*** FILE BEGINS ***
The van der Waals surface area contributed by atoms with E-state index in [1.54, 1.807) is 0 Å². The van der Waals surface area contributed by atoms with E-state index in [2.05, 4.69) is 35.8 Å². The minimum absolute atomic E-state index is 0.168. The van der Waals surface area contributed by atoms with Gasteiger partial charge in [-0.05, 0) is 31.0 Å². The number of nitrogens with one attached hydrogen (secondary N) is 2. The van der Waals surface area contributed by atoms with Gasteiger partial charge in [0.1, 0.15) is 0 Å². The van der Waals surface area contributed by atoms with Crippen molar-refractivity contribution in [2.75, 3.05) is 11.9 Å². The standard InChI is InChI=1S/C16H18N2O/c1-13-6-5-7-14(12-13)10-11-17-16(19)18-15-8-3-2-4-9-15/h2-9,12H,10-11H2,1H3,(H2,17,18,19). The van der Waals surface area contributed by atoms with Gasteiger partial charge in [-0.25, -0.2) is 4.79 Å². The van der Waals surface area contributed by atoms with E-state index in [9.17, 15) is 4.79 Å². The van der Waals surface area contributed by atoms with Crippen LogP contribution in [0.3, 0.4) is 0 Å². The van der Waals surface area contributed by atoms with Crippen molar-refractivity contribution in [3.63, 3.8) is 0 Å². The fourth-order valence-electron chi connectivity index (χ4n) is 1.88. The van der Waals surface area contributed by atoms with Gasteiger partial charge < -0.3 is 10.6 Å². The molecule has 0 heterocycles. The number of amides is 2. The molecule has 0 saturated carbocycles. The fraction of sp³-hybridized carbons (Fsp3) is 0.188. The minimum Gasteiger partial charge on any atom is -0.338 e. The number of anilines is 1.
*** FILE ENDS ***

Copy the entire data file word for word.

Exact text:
The van der Waals surface area contributed by atoms with E-state index in [1.54, 1.807) is 0 Å². The van der Waals surface area contributed by atoms with E-state index in [2.05, 4.69) is 35.8 Å². The minimum absolute atomic E-state index is 0.168. The van der Waals surface area contributed by atoms with Gasteiger partial charge in [-0.05, 0) is 31.0 Å². The number of nitrogens with one attached hydrogen (secondary N) is 2. The van der Waals surface area contributed by atoms with Gasteiger partial charge in [0.1, 0.15) is 0 Å². The van der Waals surface area contributed by atoms with Crippen molar-refractivity contribution in [2.75, 3.05) is 11.9 Å². The standard InChI is InChI=1S/C16H18N2O/c1-13-6-5-7-14(12-13)10-11-17-16(19)18-15-8-3-2-4-9-15/h2-9,12H,10-11H2,1H3,(H2,17,18,19). The van der Waals surface area contributed by atoms with Gasteiger partial charge in [-0.25, -0.2) is 4.79 Å². The van der Waals surface area contributed by atoms with E-state index in [9.17, 15) is 4.79 Å². The van der Waals surface area contributed by atoms with Crippen LogP contribution in [0.3, 0.4) is 0 Å². The van der Waals surface area contributed by atoms with Crippen molar-refractivity contribution in [3.63, 3.8) is 0 Å². The fourth-order valence-electron chi connectivity index (χ4n) is 1.88. The van der Waals surface area contributed by atoms with Gasteiger partial charge < -0.3 is 10.6 Å². The molecule has 0 heterocycles. The number of amides is 2. The molecule has 0 saturated carbocycles. The fraction of sp³-hybridized carbons (Fsp3) is 0.188. The minimum Gasteiger partial charge on any atom is -0.338 e. The number of anilines is 1.